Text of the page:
November 5, 2017
Springfield bishop urges Catholics to stand against physician-assisted suicide legislation
SPRINGFIELD – As proponents of physician-assisted suicide in two communities are advancing nonbinding measures, Springfield Bishop Mitchell T. Rozanski is urging people of all faiths to defend life, especially those who are sick and vulnerable.
Voters in Amherst are set to vote on a nonbinding referendum, which would show support of physician-assisted suicide legislation at its special fall town meeting, Monday, Nov. 6, at 7 p.m. at the town’s middle school. Voters will be able to decide on Article 17, a nonbinding referendum, which calls on the legislature to pass “The End of Life Options Act.” The Northampton city council is also considering a similar resolution.
“I am deeply disturbed to learn of local initiatives now being considered in support of physician-assisted suicide. In 2012, the voters of the Commonwealth carefully considered a similar statewide ballot question and at that time by a clear majority rejected it. The reasons to oppose it then remain just as valid now,” Bishop Rozanski wrote in a statement released Friday, Nov. 3.
“While supporters deceptively portray this as a compassionate effort, it is far from that, which is why groups representing some of the most vulnerable in our society, the disabled and elderly, remain in strong opposition. And despite baseless assertions to the contrary, enabling suicide under such vague guidelines leaves the door wide open to abuse and a slippery slope of an ever-increasing acceptance. In a time when we are confronted by a crisis of teen suicide, such an effort would no doubt send our young people a mixed message,” he stated.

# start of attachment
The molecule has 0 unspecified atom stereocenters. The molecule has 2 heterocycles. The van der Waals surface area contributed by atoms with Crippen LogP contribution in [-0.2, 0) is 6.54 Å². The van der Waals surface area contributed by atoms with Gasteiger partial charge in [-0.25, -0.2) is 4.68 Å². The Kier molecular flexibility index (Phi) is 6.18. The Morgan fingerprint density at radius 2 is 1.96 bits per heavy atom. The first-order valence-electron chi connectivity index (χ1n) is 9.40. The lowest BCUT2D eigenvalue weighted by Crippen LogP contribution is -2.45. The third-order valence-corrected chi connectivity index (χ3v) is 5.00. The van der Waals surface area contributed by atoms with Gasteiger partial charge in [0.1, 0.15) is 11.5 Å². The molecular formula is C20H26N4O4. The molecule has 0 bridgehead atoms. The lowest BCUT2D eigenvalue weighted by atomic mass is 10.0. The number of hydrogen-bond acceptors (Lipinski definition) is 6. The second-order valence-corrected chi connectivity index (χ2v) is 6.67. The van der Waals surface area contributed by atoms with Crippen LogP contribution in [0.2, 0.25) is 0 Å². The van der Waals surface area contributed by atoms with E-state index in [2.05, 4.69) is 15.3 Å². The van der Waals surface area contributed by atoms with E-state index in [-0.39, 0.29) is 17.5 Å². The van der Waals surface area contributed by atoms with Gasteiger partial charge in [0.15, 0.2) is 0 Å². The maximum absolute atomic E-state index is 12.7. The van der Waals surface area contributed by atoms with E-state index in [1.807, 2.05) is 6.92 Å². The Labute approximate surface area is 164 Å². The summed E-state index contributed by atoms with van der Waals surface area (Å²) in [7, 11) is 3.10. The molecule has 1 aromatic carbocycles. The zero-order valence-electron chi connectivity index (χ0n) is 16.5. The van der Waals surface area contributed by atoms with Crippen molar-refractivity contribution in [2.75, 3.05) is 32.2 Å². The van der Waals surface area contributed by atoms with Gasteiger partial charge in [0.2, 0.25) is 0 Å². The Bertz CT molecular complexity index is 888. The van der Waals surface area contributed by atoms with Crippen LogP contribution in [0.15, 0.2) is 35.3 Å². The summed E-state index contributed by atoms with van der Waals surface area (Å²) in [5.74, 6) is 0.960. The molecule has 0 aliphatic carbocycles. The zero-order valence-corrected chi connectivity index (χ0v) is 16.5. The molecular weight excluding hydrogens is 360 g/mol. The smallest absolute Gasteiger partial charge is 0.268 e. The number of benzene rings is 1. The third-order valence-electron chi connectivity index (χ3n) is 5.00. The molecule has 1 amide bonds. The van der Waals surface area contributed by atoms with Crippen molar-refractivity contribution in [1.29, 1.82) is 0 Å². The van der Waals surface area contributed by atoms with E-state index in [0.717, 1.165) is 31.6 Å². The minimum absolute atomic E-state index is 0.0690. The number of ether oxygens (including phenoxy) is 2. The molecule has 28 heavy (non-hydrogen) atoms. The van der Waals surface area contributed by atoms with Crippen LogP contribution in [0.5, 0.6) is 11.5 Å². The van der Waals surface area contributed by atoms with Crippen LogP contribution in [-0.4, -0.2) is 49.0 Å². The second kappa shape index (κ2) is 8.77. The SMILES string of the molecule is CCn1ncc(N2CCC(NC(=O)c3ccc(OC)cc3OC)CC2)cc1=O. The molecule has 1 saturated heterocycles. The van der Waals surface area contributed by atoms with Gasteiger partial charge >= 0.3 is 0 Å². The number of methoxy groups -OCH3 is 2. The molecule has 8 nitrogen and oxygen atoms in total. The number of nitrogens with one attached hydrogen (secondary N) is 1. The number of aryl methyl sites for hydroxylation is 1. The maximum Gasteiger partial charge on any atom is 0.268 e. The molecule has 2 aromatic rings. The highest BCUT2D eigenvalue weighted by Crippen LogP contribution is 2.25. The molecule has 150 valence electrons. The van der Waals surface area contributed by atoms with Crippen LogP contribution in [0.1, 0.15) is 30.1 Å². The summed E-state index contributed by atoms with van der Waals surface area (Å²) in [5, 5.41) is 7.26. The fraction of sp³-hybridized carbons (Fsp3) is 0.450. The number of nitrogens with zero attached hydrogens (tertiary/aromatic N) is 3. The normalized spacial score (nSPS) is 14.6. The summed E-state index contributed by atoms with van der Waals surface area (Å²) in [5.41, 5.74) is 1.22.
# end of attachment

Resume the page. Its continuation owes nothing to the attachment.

“Finally, with advances in pain management and hospice care, it is hard to understand why we need to make suicide legal. In the strongest terms, I urge that these measures be rejected,” the bishop wrote.
Currently there are two bills before the Massachusetts legislature that, if passed, would legalize physician-assisted suicide. Both bills were referred to the Joint Committee on Public Health. This is the eighth time a so-called death with dignity measure has been proposed.
Physician-assisted suicide is currently legal in California, Colorado, Vermont, Oregon, Washington, Montana and the District of Columbia.
Dr. William Toffler, a family physician and professor of family medicine at Oregon Health and Science University, worked to try to defeat physician-assisted suicide in Oregon. But in 1997, the state became the first in the country to legalize the measure.
“I’m here to hopefully help Massachusetts not make Oregon’s mistake,” Dr. Toffler told iObserve in October.
Dr. Toffler lost his wife of 40 years to cancer. He said pain management and palliative care are the ways to comfort people at the end of life.
“The solution to suffering is not to end the life of the sufferer,” said the father of seven and grandfather.
“It violates the 2,400-year-old tradition of doctors not doing harm, nurses not doing harm … once you let this into your society, there are no boundaries,” Dr. Toffler said.
In September, the Massachusetts Medical Society issued a statement opposing physician-assisted suicide legislation.